New Year, New You

I am attracted to the word NEW. When I served in Michigan, I loved to go see the NEW car models at the car show. After all, who doesn’t like that new car smell? I am a sucker for picking something up and look at it in the store when I see the word “new.” I like buying new things. It is no wonder that our culture makes a big deal over what is new, like a new year. The new year still has that excitement that something better is coming in the new year. Somehow, by changing the date, all things will be made better. I will lose weight, be richer, and have better relationships – all because it is a new year. Some will try hard for 30 to 60 days but fall back into “normal.” We all know that change takes intentional modification in a lifestyle which includes habits and how we think about things.

As pastors, we all want the church to grow, and often we fall into this idea that a new program, staff person, or whatever silver bullet, will grow the church. Jesus grows His church, and if you want to grow, you will have to grow spiritually, mentally, and in your behaviors or leadership.

I am going to give you eleven statements to help ensure a better you and a better year. I encourage you to pick one a month and focus on it each day of that month.

So many leaders have a scarcity mindset. They say things like, “We don’t have enough money, people, etc., so we can’t do anything,” or they hold on to what they have so tightly that they miss opportunities right in front of them. Having a generous mindset doesn’t just apply to money or time, but also to sharing what you know, looking to add value to others.

Reject the power trap that comes with being a leader. Have the heart of a servant. Jesus should have been served for His title/position but, instead, He emptied Himself and took the form of a servant. When we fall into the power trap, we become elitists in our thinking and we disconnect ourselves from the people we need or are to serve.

Find things to be thankful for that you normally do not appreciate or that you take for granted. I often tell couples to name ten things they are thankful for in their spouse that they have noticed before. It is amazing how appreciation grows through this. The same is true with leadership relationships. Leadership is not about how you feel, but how you make others feel. Deepen your heart of gratitude and it will affect others around you.

The best leaders know how to focus. They avoid trivial distractions and stay focused on the core values, mission, and vision. When focused, you will do the things that matter most, committing them to your calendar first and foremost.

Being healthy is a choice we make every day. Being healthy applies to physical exercise, sleep, mental rest, spiritual renewal, etc. Make it a priority every day.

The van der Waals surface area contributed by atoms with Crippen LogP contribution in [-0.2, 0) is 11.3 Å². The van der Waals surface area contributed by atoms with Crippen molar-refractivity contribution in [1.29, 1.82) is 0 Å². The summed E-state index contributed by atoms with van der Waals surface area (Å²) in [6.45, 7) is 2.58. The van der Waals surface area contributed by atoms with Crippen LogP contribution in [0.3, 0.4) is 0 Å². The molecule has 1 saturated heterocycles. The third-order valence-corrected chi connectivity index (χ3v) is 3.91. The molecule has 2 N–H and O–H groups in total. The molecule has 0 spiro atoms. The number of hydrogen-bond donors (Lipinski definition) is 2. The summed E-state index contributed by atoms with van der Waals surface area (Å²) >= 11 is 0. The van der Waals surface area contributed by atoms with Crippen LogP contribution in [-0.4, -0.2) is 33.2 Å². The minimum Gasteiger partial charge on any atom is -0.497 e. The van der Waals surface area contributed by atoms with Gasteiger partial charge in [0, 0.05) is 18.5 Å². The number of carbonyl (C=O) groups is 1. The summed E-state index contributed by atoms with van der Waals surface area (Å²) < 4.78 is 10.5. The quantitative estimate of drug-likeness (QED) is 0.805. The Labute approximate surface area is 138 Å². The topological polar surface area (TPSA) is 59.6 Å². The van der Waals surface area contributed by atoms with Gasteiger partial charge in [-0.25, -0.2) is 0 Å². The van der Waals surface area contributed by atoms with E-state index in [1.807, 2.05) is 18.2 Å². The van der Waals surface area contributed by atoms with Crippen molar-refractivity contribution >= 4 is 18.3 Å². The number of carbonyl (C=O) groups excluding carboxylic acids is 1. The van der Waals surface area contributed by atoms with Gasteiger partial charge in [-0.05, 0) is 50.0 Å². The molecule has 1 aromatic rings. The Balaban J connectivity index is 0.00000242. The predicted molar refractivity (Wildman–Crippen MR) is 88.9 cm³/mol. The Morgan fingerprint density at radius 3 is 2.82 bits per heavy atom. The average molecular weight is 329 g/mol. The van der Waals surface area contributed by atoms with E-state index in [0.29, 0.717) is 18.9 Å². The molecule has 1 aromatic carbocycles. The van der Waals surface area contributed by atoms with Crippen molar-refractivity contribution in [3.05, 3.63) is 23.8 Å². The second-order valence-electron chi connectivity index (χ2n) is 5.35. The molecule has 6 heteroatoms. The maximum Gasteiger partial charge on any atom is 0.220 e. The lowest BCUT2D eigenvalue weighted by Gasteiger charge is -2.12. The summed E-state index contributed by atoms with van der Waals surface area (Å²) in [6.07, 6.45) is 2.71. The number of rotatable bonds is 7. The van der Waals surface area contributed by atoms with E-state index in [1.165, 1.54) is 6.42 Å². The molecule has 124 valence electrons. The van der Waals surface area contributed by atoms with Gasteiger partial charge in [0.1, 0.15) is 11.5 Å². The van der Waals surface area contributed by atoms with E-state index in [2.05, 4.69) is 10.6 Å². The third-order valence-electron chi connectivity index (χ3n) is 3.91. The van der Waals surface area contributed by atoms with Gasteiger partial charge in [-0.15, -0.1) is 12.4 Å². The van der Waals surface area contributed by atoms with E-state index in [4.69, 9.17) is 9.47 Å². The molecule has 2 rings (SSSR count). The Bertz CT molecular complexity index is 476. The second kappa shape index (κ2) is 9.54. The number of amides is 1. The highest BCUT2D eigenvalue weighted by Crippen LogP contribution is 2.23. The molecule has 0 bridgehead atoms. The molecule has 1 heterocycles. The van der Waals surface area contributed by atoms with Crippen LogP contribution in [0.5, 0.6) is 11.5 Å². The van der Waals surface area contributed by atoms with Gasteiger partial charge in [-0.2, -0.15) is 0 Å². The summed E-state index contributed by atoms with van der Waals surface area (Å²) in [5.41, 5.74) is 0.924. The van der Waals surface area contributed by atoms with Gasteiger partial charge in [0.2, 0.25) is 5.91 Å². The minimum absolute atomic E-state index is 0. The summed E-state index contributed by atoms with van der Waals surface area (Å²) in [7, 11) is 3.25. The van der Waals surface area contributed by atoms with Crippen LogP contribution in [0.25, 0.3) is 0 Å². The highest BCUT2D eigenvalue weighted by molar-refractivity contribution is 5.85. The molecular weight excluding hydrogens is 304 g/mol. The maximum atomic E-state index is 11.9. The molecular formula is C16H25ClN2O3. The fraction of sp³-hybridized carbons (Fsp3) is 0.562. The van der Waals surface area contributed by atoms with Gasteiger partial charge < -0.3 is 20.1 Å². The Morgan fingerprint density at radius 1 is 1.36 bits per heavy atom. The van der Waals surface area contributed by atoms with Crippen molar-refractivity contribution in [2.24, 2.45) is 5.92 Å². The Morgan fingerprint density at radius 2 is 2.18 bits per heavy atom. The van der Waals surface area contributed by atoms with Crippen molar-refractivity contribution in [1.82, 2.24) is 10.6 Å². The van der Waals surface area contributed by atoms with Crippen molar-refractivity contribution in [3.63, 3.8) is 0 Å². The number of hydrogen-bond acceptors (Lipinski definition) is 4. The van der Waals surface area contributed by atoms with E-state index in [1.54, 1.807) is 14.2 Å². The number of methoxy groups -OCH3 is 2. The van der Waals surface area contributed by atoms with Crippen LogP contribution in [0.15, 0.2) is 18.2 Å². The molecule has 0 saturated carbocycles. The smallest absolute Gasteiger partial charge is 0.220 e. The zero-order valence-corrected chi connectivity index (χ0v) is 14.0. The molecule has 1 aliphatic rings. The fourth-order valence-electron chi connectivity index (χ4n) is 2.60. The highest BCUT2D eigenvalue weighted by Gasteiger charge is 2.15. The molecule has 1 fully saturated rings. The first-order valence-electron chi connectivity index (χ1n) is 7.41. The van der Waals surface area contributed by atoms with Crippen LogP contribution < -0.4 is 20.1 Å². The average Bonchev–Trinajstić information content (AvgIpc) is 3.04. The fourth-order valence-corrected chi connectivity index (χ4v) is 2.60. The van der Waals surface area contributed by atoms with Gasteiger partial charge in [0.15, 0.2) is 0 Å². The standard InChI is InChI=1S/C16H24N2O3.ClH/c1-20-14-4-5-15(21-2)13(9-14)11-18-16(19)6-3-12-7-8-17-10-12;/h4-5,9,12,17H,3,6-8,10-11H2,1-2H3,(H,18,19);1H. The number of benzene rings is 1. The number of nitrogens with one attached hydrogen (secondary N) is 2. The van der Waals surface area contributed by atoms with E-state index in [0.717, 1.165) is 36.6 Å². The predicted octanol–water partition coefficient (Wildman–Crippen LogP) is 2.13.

As leaders, we are wired with a destination disease – pursuing that light at the end of the tunnel. But we must take time to reflect. Reflection keeps us on the path of our mission.

Leadership has some perks, and it should for what it requires. Yet, many become stagnated because they fall in love with the perks and not the work. Great leaders know how to produce, no matter the circumstances or how they are feeling. As a great leader, they understand their production is essential for the mission.

It is an honor and privilege to have influence over others. Nothing speaks more to this privilege than preaching or being welcomed into the pain of one’s life. Because of that, leaders do not do things that some people do. We live above reproach. Be aware that your actions and what you say are under scrutiny; we are to live differently than non-leaders. It is our responsibility to carry ourselves in a way that understands the position is greater than us.

Never stop learning, especially from others. Be a student every day. We can’t rely on what has worked in the past. Have a healthy curiosity that keeps you motivated to improve.

As a leader, you are not only modeling to others, but you are intentionally mentoring and training others around you in order to inspire them to be all they can be.

Be passionate about serving others. Being a servant leader, you value others around you more than yourself. You focus more on giving than getting from people. You do what needs to be done, even when it is not your job. Jesus washed feet, fed the multitude, etc.

Assign a month for each statement. Spend time defining it or expanding the meaning of the term; let’s see how the Lord grows your leadership and that around you as you become the new you this year.

by: Rev. Jason Scheler, Mission Executive of the LCMS Southern District

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